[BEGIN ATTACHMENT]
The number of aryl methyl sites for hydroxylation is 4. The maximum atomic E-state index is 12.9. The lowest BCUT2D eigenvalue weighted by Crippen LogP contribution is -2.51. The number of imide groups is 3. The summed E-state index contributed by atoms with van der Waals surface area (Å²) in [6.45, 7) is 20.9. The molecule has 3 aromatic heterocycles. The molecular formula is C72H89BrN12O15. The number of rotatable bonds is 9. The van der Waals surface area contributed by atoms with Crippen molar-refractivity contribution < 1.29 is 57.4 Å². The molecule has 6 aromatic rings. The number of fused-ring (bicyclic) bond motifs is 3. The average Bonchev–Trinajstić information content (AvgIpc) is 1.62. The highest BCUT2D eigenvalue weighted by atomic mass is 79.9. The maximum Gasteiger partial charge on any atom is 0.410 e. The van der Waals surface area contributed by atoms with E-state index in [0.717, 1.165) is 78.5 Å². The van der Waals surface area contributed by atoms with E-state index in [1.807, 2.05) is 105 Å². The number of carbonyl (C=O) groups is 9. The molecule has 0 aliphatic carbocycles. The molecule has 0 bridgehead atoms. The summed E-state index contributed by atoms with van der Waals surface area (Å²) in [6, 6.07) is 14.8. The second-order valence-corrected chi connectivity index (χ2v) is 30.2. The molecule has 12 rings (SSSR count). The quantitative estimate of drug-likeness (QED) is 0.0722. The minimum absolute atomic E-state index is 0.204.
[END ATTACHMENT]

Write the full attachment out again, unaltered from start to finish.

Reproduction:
The number of aryl methyl sites for hydroxylation is 4. The maximum atomic E-state index is 12.9. The lowest BCUT2D eigenvalue weighted by Crippen LogP contribution is -2.51. The number of imide groups is 3. The summed E-state index contributed by atoms with van der Waals surface area (Å²) in [6.45, 7) is 20.9. The molecule has 3 aromatic heterocycles. The molecular formula is C72H89BrN12O15. The number of rotatable bonds is 9. The van der Waals surface area contributed by atoms with Crippen molar-refractivity contribution < 1.29 is 57.4 Å². The molecule has 6 aromatic rings. The number of fused-ring (bicyclic) bond motifs is 3. The average Bonchev–Trinajstić information content (AvgIpc) is 1.62. The highest BCUT2D eigenvalue weighted by atomic mass is 79.9. The maximum Gasteiger partial charge on any atom is 0.410 e. The van der Waals surface area contributed by atoms with E-state index in [0.717, 1.165) is 78.5 Å². The van der Waals surface area contributed by atoms with E-state index in [1.807, 2.05) is 105 Å². The number of carbonyl (C=O) groups is 9. The molecule has 0 aliphatic carbocycles. The molecule has 0 bridgehead atoms. The summed E-state index contributed by atoms with van der Waals surface area (Å²) in [6, 6.07) is 14.8. The second-order valence-corrected chi connectivity index (χ2v) is 30.2. The molecule has 12 rings (SSSR count). The quantitative estimate of drug-likeness (QED) is 0.0722. The minimum absolute atomic E-state index is 0.204.